The expert team at YorkTest are passionate about offering health screening services that can support wellbeing, underpinned by the principle that each person’s digestive sensitivities are unique to them. Endorsed by medical professionals and elite sports players, YorkTest tests measure food-specific IgG antibodies to help pinpoint food triggers that may be affecting an individual’s health and lifestyle.
Beginning with the FirstStep Test and using a simple finger-prick blood sample taken at home, YorkTest’s qualified scientists measure food-specific IgG antibody reactions from its accredited UK laboratory. If IgG reactions are found, then clients can choose from a range of full programme tests which include colour coded results, alongside a 12 week food diary and guidebook, including help and advice about nutrition and optimising your diet.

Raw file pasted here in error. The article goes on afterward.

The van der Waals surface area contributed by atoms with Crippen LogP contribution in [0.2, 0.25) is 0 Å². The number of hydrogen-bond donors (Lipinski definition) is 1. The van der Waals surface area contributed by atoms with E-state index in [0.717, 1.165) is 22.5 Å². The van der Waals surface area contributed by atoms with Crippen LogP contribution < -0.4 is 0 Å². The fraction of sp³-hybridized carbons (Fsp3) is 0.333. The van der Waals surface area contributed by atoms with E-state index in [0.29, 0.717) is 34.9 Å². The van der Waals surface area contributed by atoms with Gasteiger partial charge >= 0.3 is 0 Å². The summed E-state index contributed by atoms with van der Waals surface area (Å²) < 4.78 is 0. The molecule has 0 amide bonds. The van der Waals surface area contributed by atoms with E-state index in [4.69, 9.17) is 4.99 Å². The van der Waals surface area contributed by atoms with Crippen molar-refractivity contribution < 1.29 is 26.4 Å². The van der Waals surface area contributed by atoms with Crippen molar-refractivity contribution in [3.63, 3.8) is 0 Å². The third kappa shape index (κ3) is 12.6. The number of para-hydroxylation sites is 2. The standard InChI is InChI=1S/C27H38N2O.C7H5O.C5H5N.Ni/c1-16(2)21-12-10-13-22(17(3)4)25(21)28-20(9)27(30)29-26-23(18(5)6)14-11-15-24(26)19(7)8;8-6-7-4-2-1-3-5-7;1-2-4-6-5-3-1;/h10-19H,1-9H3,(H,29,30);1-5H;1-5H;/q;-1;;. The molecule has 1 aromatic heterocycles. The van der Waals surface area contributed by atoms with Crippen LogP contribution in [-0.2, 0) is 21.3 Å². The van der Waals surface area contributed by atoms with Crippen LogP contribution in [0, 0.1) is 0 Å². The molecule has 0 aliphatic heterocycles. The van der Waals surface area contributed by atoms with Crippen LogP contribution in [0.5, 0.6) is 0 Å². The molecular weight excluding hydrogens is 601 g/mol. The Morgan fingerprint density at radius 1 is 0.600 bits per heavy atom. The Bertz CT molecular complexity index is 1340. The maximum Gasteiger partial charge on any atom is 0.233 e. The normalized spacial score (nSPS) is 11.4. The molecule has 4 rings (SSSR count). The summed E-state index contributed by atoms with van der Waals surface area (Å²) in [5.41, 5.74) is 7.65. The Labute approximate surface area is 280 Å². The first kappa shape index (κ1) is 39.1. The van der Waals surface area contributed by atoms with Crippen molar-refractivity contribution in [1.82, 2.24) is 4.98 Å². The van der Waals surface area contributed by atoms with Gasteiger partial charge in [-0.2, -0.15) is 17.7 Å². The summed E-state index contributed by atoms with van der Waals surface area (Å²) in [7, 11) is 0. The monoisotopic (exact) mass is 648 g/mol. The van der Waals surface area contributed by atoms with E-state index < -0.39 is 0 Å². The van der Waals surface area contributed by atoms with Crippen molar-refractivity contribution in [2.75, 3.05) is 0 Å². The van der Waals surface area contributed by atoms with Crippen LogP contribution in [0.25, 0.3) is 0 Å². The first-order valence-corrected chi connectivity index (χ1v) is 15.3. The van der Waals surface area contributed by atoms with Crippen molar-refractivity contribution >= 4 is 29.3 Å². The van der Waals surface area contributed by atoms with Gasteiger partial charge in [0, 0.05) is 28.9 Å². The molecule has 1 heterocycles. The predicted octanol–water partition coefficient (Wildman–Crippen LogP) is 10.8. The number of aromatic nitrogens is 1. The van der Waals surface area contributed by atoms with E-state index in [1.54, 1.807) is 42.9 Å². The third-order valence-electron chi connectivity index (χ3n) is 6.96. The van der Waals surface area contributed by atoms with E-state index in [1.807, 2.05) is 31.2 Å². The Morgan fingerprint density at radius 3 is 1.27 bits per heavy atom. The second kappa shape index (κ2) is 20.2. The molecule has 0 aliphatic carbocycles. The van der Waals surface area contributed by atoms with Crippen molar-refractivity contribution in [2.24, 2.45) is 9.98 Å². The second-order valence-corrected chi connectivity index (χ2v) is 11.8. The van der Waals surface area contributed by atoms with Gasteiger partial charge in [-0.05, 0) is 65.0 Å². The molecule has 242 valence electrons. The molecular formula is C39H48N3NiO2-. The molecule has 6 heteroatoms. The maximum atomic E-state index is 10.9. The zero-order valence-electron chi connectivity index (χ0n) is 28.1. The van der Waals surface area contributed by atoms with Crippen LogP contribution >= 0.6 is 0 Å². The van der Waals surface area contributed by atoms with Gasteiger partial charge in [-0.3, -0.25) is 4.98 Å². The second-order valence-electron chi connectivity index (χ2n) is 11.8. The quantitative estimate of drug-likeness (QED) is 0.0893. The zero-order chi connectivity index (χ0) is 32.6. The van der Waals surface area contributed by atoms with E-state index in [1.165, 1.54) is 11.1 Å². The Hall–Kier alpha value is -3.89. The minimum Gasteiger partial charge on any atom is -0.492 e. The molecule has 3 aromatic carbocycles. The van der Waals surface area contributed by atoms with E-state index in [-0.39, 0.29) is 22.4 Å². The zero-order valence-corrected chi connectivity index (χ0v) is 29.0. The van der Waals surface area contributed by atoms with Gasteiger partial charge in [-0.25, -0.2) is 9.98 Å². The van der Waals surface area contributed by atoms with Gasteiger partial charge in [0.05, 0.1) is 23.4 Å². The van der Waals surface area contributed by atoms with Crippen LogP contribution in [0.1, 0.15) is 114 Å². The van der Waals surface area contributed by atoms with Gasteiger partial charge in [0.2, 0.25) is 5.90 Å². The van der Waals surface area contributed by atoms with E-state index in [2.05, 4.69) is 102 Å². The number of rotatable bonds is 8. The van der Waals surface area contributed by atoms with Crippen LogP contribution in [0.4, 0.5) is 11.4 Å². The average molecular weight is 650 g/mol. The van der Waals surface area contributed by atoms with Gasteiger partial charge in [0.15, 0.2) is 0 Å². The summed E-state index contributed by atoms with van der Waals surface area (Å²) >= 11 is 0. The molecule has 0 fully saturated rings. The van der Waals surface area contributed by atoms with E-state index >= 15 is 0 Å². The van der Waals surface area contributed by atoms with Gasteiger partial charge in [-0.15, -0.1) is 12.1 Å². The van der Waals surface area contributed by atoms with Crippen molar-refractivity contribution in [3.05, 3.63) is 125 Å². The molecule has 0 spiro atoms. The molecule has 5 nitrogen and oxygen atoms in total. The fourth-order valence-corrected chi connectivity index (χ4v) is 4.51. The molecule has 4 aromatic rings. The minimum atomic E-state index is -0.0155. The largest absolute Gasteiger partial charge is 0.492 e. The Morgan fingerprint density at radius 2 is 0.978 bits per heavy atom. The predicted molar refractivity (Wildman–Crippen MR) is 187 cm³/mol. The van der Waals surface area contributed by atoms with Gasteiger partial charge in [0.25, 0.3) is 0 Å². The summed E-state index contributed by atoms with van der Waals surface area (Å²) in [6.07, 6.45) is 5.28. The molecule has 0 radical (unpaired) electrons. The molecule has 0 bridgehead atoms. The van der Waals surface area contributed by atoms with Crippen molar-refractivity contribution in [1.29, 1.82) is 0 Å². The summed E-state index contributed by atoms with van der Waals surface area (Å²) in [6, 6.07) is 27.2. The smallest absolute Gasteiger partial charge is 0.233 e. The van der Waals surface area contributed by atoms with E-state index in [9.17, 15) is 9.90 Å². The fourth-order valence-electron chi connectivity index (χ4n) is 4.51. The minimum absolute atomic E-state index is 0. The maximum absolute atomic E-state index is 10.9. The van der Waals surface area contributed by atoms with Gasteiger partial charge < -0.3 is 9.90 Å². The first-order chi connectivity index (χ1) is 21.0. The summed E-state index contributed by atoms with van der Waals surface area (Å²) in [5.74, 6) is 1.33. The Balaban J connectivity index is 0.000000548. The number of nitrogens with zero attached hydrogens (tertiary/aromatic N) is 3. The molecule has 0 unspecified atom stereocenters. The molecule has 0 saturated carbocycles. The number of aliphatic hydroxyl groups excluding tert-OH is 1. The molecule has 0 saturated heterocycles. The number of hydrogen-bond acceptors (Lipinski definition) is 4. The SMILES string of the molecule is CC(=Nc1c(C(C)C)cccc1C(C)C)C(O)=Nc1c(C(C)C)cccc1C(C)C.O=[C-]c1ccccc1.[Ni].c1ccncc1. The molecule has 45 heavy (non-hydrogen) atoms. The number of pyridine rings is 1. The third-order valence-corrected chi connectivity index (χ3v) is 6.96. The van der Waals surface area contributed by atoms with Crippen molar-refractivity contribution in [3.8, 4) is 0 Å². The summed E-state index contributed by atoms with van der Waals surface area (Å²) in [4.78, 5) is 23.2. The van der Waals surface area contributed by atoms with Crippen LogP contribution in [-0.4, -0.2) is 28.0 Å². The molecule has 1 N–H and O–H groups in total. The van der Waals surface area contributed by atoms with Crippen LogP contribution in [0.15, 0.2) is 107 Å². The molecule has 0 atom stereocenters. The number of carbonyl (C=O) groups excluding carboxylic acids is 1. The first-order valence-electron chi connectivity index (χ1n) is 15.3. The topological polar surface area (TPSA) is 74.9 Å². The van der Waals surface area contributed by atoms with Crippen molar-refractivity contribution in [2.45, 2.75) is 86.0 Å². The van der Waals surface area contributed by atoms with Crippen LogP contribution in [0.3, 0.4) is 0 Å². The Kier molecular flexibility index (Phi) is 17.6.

For those selecting one of the full testing programmes, expert aftercare is provided by BANT -registered Nutritional Therapists who provide guidance on an individual’s ‘food fingerprint’ – advising on nutritional optimisation and how to safely remove ingredients, whilst ensuring a healthy balanced diet.
Three out of four people who undertook one of the full testing programmes, and tested positive for IgG reactions, reported an improvement in wellbeing after embarking upon their elimination diet, and for 68% this was within three weeks*.
Keep updated on YorkTest via the website: www.yorktest.com, which includes blog posts about food intolerance issues, key trigger foods and diet management advice. Follow YorkTest via Facebook, Twitter and Instagram (@yorktest_uk).
 British Association for Applied Nutrition and Nutritional Therapy
*Hardman and Hart, Nutrition and Food Science (2007)
FirstStep Test – initial positive/negative result for food intolerance